Ultrasound Technician Salary
Diagnostic sonography uses sound waves to produce images of the inside of the body. This technology is used to assist with diagnosing medical problems like cancer and cysts. An ultrasound technician operates the diagnostic sonography equipment to produce the required images. It is a highly technical job that requires you to know how to use and properly maintain the equipment and how to interpret the images produced by the procedure so the patient’s condition can be correctly diagnosed. Technicians are required to maintain patient records and, depending on their job titles, may be responsible for purchasing equipment or managing a staff of ultrasound technicians.
So How Much Does an Ultrasound Tech Make?
The salary you can expect earn as an ultrasound technician varies depending on where you are employed, your location, certification status, and your level of education and experience. The average wage for ultrasound technicians was $61,980 in 2008. The middle 50% earned between $52,570 and $73,680 per year while the lower and upper 10% earned $43,600 and $83,950 respectively. You will make more money working in a physician’s office ($62,340) than you will at a general hospital ($61,870). People who live in big cities like New York City are paid about 25% more than the average.
The salary earned by people in this field comes from a combination of an hourly wage, overtime, and on-call pay. The average hourly rate is $29 per hour and you may be paid time and a half or double time for overtime work depending on your employer’s policies. When you are on call, you are paid a slightly higher rate with the average being $3.00 additional per hour. If you are not working and you are called in, you are paid significantly more with the average call-in rate at $42 per hour.
If you work as an ultrasound technician and you are not making the kind of money you want, there are a couple of things you can do to increase your salary. Getting training in one or more specialties is a good way to increase your pay rate. If you only have an associate’s degree, going back to school and earning a bachelor’s degree will open doors to higher paying positions, particularly in management and administration. Registering with a certifying body in the industry, like the American Registry for Diagnostic Medical Sonography, will also net you a higher wage.
Specialties Within the Ultrasound Tech Field
An ultrasound technician can choose to work in general sonography or specialize in one of four areas: obstetric and gynecology, breast, abdominal, or neurosonography.
Obsteric and gynecology sonography – Most people are familiar with the obstetric sonography side of this specialty. Ultrasound technicians use the technology to monitor the health and growth of fetuses. However, they also take images of the female reproductive system which can assist in diagnosing diseases like uterine cancer or problems such as etopic pregnancies.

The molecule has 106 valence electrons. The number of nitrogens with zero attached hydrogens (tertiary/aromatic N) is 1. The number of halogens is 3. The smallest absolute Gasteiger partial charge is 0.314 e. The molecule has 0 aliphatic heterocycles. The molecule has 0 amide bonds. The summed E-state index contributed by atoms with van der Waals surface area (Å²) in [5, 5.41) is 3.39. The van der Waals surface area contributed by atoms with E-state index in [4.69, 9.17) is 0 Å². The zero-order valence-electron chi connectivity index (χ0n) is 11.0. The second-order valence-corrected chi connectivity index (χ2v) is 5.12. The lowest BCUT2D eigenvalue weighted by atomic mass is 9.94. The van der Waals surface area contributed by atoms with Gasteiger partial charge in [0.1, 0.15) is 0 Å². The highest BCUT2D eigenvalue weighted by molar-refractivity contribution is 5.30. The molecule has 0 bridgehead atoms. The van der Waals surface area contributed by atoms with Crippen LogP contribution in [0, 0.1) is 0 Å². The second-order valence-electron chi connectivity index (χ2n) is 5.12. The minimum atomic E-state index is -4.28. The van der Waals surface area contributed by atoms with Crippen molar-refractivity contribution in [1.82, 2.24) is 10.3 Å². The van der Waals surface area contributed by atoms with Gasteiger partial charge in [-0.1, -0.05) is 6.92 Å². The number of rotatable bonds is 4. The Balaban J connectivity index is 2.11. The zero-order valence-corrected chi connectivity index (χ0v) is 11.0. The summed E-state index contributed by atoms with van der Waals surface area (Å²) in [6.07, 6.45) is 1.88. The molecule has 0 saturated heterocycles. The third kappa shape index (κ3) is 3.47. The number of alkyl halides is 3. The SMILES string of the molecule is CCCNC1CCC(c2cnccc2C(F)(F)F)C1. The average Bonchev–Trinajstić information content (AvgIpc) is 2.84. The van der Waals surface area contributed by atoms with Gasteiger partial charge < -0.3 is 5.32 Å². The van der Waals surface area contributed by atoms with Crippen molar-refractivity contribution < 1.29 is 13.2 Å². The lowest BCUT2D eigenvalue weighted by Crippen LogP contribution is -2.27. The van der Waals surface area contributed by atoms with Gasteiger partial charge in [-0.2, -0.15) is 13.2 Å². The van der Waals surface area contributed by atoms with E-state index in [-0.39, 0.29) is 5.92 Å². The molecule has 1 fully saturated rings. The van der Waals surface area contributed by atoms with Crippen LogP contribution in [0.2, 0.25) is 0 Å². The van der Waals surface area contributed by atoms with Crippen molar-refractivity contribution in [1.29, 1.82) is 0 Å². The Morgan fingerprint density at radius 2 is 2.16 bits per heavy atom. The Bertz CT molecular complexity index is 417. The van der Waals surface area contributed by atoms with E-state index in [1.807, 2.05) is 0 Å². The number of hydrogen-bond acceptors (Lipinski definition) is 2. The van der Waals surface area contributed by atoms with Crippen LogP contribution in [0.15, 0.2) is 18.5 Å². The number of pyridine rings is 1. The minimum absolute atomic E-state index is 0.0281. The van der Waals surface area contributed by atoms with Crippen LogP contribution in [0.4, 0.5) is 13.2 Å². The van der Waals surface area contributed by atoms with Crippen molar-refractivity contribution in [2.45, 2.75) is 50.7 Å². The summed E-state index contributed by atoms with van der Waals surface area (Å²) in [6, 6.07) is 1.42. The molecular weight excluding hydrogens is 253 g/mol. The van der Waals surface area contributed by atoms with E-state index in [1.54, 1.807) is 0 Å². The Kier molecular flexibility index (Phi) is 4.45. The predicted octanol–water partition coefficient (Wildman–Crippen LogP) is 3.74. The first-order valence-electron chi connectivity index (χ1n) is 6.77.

Breast sonography – The most common use of breast sonography is to check for breast cancer. However, ultrasound technicians also use the technology to assist in biopsies, track tumor growths, and monitor blood supply to the breasts. The equipment used in this field was designed specifically to study breast tissue.
Neurosonography – Ultrasound technicians in this field use transducers to study problems with the brain and nervous system in people at all stages of life including infancy. They use the same type of equipment that technicians in obstetric and gynecology use, but the beam shapes and frequencies are different.
Abdominal sonography – If you need to have your internal organs examined, then you will likely work with an ultrasound technician in this field. Technicians use sonography to scan the kidneys, gallbladder, pancreas, spleen, male reproductive system, and bile ducts. Although these sonographers can also make scans of the chest, heart imaging is usually done by an echocardiographer.
Ultrasound technician is one of the fastest growing medical occupations. Employment opportunities in diagnostic sonography are expected to increase 18% by 2018. Approximately 61% of ultrasound technicians work in physician offices, outpatient care centers, and independent diagnostic laboratories. Job opportunities will increase the fastest in this area because of the increasing shift toward outpatient care. However, hospitals will continue to be the principal employers of ultrasound technicians.
Career advancement opportunities will also increase. You can remain in the field and advance to managerial, supervisory, or administrative positions or you can move into careers in education, research, technical advisory, and sales.
As an ultrasound technician, you will have the opportunity to positively impact a person’s life by helping to catch diseases before they become a problem. If you are searching for a high paying job that is also personally rewarding, check out this exciting and fast-growing career field.